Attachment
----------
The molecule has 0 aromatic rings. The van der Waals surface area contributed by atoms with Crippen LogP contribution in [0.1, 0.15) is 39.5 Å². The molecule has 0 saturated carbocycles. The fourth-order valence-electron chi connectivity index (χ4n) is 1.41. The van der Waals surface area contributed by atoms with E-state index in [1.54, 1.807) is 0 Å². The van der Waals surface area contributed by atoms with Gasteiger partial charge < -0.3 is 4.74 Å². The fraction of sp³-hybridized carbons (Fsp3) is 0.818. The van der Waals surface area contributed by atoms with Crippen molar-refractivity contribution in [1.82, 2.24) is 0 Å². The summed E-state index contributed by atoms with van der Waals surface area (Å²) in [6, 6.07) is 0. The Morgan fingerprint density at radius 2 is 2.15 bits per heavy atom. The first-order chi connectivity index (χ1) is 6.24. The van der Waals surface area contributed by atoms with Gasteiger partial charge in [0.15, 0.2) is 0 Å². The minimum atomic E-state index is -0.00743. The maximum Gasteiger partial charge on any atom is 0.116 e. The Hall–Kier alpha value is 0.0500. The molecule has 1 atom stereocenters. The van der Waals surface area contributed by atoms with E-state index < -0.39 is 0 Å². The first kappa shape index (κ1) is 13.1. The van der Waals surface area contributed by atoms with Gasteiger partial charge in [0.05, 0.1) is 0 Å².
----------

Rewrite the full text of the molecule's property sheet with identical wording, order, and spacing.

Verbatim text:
The molecule has 0 aromatic rings. The van der Waals surface area contributed by atoms with Crippen LogP contribution in [0.1, 0.15) is 39.5 Å². The molecule has 0 saturated carbocycles. The fourth-order valence-electron chi connectivity index (χ4n) is 1.41. The van der Waals surface area contributed by atoms with E-state index in [1.54, 1.807) is 0 Å². The van der Waals surface area contributed by atoms with Gasteiger partial charge < -0.3 is 4.74 Å². The fraction of sp³-hybridized carbons (Fsp3) is 0.818. The van der Waals surface area contributed by atoms with Crippen molar-refractivity contribution in [1.82, 2.24) is 0 Å². The summed E-state index contributed by atoms with van der Waals surface area (Å²) in [6, 6.07) is 0. The Morgan fingerprint density at radius 2 is 2.15 bits per heavy atom. The first-order chi connectivity index (χ1) is 6.24. The van der Waals surface area contributed by atoms with Gasteiger partial charge in [0.15, 0.2) is 0 Å². The minimum atomic E-state index is -0.00743. The maximum Gasteiger partial charge on any atom is 0.116 e. The Hall–Kier alpha value is 0.0500. The molecule has 1 atom stereocenters. The van der Waals surface area contributed by atoms with E-state index < -0.39 is 0 Å². The first kappa shape index (κ1) is 13.1. The van der Waals surface area contributed by atoms with Gasteiger partial charge in [0.05, 0.1) is 0 Å².